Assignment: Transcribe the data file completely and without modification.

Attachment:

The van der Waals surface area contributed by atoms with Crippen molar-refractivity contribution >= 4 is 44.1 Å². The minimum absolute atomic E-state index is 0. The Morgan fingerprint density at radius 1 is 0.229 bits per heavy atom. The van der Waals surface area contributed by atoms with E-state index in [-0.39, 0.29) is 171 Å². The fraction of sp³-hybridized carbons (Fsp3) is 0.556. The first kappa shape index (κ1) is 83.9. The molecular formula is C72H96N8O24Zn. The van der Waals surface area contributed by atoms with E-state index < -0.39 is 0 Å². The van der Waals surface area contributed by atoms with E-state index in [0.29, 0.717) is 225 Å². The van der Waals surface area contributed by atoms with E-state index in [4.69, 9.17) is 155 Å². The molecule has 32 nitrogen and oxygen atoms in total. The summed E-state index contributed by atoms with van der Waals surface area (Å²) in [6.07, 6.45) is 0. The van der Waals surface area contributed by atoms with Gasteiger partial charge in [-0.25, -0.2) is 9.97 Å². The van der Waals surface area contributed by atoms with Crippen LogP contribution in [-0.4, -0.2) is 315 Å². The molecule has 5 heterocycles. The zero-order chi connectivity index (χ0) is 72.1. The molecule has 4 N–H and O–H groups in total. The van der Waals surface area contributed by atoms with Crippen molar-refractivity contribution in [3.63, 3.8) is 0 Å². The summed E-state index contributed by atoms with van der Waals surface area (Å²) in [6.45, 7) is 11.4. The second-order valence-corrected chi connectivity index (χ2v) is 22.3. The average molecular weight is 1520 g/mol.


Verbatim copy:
The van der Waals surface area contributed by atoms with Crippen molar-refractivity contribution >= 4 is 44.1 Å². The minimum absolute atomic E-state index is 0. The Morgan fingerprint density at radius 1 is 0.229 bits per heavy atom. The van der Waals surface area contributed by atoms with E-state index in [-0.39, 0.29) is 171 Å². The fraction of sp³-hybridized carbons (Fsp3) is 0.556. The first kappa shape index (κ1) is 83.9. The molecular formula is C72H96N8O24Zn. The van der Waals surface area contributed by atoms with E-state index < -0.39 is 0 Å². The van der Waals surface area contributed by atoms with E-state index in [0.29, 0.717) is 225 Å². The van der Waals surface area contributed by atoms with E-state index in [4.69, 9.17) is 155 Å². The molecule has 32 nitrogen and oxygen atoms in total. The summed E-state index contributed by atoms with van der Waals surface area (Å²) in [6.07, 6.45) is 0. The van der Waals surface area contributed by atoms with Gasteiger partial charge in [-0.25, -0.2) is 9.97 Å². The van der Waals surface area contributed by atoms with Crippen LogP contribution in [-0.4, -0.2) is 315 Å². The molecule has 5 heterocycles. The zero-order chi connectivity index (χ0) is 72.1. The molecule has 4 N–H and O–H groups in total. The van der Waals surface area contributed by atoms with Crippen molar-refractivity contribution in [3.63, 3.8) is 0 Å². The summed E-state index contributed by atoms with van der Waals surface area (Å²) in [6.45, 7) is 11.4. The second-order valence-corrected chi connectivity index (χ2v) is 22.3. The average molecular weight is 1520 g/mol.